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US Plans for New Bases in Colombia: Throwing Bullets at Failed Polices

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Judi Lynn Donating Member (1000+ posts) Send PM | Profile | Ignore Fri Sep-11-09 11:58 AM
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US Plans for New Bases in Colombia: Throwing Bullets at Failed Polices
September 11-13, 2009

US Plans for New Bases in Colombia
Throwing Bullets at Failed Polices

It was a winter day in the Argentine city of Bariloche when 12 South American presidents gathered there on August 28. It was so cold that Hugo Chavez wore a red scarf and Evo Morales put on a sweater. The presidents arrived at the Union of South American Nations (UNASUR) meeting to discuss a US plan to establish seven new military bases in Colombia. Though officials in Colombia and the US say the bases would be aimed at combating terrorism and the drug trade, US military and air force documents point to other objectives.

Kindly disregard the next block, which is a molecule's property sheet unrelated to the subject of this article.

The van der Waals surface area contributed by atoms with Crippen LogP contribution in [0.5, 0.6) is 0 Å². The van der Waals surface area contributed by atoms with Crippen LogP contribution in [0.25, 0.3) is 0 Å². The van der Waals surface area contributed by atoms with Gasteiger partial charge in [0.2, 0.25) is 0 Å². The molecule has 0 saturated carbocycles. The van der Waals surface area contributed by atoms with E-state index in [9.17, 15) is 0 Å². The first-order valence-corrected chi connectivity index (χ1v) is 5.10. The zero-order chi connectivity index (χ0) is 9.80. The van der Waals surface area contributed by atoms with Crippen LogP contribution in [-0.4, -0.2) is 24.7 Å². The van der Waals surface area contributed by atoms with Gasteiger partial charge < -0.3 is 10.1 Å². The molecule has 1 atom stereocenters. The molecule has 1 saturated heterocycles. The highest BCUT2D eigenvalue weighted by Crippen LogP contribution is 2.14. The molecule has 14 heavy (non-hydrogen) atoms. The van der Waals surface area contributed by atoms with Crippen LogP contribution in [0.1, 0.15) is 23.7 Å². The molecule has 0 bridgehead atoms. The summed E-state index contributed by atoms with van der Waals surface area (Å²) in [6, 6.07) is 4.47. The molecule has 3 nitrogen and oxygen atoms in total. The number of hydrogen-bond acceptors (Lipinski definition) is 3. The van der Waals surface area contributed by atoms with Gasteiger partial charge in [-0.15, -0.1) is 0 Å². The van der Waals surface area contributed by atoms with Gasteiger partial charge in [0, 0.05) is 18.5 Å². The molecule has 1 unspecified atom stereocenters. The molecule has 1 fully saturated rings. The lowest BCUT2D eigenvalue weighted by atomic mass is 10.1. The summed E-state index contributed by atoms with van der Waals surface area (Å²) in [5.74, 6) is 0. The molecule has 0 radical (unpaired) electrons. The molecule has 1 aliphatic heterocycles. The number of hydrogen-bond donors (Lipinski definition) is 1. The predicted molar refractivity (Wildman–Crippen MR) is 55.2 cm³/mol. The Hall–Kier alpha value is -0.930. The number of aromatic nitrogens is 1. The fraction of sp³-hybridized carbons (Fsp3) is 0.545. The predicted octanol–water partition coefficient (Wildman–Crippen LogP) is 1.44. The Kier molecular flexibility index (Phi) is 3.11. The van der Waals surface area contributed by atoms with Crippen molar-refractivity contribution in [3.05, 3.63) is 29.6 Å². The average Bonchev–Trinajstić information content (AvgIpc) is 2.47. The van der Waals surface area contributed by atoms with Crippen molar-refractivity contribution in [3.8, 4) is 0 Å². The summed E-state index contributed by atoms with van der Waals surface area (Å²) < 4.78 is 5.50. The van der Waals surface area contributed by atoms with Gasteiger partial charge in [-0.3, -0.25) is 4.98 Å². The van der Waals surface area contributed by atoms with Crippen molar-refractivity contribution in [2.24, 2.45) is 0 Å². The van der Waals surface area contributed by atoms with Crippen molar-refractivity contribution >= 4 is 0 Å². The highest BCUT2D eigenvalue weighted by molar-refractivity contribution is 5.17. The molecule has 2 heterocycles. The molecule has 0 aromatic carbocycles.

Earlier his year, when Ecuadorian President Rafael Correa decided to not renew the US lease on the military base in Manta, Ecuador, the US set its sights on Colombia, a long-time US ally and one of the biggest recipients of US military aid in the world. Under the agreement the US eventually developed with Colombia, the US would have access to seven military bases for 10 years, stationing up to 1,400 US personnel and private contractors.

One US military document cited by the AP explains that the Palenquero base in Colombia which the US plans transform with a $46 million upgrade would be a stopping off point for the US military and air force so that "nearly half the continent can be covered by a C-17 (military transport) without refueling."